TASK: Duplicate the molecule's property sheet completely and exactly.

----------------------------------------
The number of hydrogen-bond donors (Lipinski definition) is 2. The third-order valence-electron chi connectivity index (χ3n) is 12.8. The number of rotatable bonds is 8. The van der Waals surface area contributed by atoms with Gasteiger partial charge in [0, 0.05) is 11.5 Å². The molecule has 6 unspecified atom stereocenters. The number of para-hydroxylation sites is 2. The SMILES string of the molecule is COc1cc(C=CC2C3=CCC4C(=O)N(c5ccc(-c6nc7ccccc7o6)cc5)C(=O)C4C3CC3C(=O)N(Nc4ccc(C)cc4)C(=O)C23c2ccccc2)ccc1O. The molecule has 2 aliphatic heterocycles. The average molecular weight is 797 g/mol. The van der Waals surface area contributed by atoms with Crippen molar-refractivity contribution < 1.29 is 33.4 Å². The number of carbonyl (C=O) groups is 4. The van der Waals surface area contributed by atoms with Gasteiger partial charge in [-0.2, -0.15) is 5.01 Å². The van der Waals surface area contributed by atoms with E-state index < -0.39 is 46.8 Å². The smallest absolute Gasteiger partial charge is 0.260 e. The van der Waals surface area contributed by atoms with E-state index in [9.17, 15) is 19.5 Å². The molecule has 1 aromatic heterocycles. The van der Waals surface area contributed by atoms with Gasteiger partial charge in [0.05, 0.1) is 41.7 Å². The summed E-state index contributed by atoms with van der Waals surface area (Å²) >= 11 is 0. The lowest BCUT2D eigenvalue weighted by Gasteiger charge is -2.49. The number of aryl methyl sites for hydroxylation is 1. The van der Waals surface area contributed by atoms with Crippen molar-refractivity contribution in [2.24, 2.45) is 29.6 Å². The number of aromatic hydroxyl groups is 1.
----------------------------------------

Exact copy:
The number of hydrogen-bond donors (Lipinski definition) is 2. The third-order valence-electron chi connectivity index (χ3n) is 12.8. The number of rotatable bonds is 8. The van der Waals surface area contributed by atoms with Gasteiger partial charge in [0, 0.05) is 11.5 Å². The molecule has 6 unspecified atom stereocenters. The number of para-hydroxylation sites is 2. The SMILES string of the molecule is COc1cc(C=CC2C3=CCC4C(=O)N(c5ccc(-c6nc7ccccc7o6)cc5)C(=O)C4C3CC3C(=O)N(Nc4ccc(C)cc4)C(=O)C23c2ccccc2)ccc1O. The molecule has 2 aliphatic heterocycles. The average molecular weight is 797 g/mol. The van der Waals surface area contributed by atoms with Crippen molar-refractivity contribution < 1.29 is 33.4 Å². The number of carbonyl (C=O) groups is 4. The van der Waals surface area contributed by atoms with Gasteiger partial charge in [-0.2, -0.15) is 5.01 Å². The van der Waals surface area contributed by atoms with E-state index < -0.39 is 46.8 Å². The smallest absolute Gasteiger partial charge is 0.260 e. The van der Waals surface area contributed by atoms with E-state index in [9.17, 15) is 19.5 Å². The molecule has 1 aromatic heterocycles. The van der Waals surface area contributed by atoms with Gasteiger partial charge in [0.05, 0.1) is 41.7 Å². The summed E-state index contributed by atoms with van der Waals surface area (Å²) >= 11 is 0. The lowest BCUT2D eigenvalue weighted by Gasteiger charge is -2.49. The number of aryl methyl sites for hydroxylation is 1. The van der Waals surface area contributed by atoms with Crippen molar-refractivity contribution in [2.24, 2.45) is 29.6 Å². The number of aromatic hydroxyl groups is 1.